We maintain the view expressed in our original report that new gambling legislation is necessary and urgent. While the outstanding issues must be addressed, they do not justify any delay in introducing new legislation. And although it was outside of the Committee's remit, I should add that I welcome many of the changes the Government proposes to make to the Bill in response to our original report. We urge the Government to introduce a Bill to Parliament at the earliest opportunity".
1. While further work is needed to resolve the conflicting objectives of the Department for Culture, Media and Sport and the Office of the Deputy Prime Minister we do not believe that this should delay the introduction of the Bill to Parliament. We maintain the view expressed in our original report that the legislation is necessary and urgent and urge the Department of Culture, Media and Sport and the Office of the Deputy Prime Minister to work together to resolve the outstanding issues at the earliest opportunity. (Paragraph 5)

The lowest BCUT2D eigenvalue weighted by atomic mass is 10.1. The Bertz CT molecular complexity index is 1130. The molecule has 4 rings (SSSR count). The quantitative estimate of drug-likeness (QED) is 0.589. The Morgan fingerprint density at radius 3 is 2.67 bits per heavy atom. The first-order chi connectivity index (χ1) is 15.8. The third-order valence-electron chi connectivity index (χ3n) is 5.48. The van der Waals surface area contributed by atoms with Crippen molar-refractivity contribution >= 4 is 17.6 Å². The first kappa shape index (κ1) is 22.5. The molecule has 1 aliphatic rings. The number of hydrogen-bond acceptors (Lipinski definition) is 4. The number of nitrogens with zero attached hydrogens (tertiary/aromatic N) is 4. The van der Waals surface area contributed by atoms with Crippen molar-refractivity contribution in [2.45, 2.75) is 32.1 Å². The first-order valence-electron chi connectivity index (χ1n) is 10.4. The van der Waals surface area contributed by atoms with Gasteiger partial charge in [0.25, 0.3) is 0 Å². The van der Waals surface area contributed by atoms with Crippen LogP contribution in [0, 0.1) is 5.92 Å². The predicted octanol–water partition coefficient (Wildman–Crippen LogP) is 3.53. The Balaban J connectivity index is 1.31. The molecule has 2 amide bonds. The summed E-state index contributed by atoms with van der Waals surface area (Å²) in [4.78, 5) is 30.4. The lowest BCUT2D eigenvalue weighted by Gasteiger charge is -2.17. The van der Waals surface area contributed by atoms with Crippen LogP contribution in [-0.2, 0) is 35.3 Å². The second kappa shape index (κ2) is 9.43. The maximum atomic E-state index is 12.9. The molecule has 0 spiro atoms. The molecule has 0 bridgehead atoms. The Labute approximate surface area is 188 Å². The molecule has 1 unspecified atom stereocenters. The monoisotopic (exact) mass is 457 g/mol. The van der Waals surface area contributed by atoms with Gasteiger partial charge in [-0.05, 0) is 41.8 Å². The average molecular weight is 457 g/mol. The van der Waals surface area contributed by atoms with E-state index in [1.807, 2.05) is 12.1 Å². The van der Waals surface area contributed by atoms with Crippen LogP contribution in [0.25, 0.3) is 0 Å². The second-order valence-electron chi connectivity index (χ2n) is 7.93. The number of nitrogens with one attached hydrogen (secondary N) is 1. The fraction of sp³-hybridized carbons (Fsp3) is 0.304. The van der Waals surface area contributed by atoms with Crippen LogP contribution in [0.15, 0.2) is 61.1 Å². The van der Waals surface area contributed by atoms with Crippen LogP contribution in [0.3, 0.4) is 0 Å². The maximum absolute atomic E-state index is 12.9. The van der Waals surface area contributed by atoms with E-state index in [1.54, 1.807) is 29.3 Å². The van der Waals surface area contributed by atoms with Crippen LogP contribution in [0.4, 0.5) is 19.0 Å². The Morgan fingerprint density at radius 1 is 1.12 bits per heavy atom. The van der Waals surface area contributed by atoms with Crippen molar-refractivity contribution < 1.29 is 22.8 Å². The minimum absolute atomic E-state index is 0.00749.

2. We expect regional casinos to be large scale entertainment complexes offering gambling alongside a wide range of non-gambling facilities. This concept is not adequately captured by the current classification. We therefore recommend that the Department considers an alternative name for this category of casino, which more accurately conveys the nature of such developments. The Committee is minded to suggest that the term leisure destination casino more suitably describes the Government's proposals and reflects the Committee's thinking. (Paragraph 15)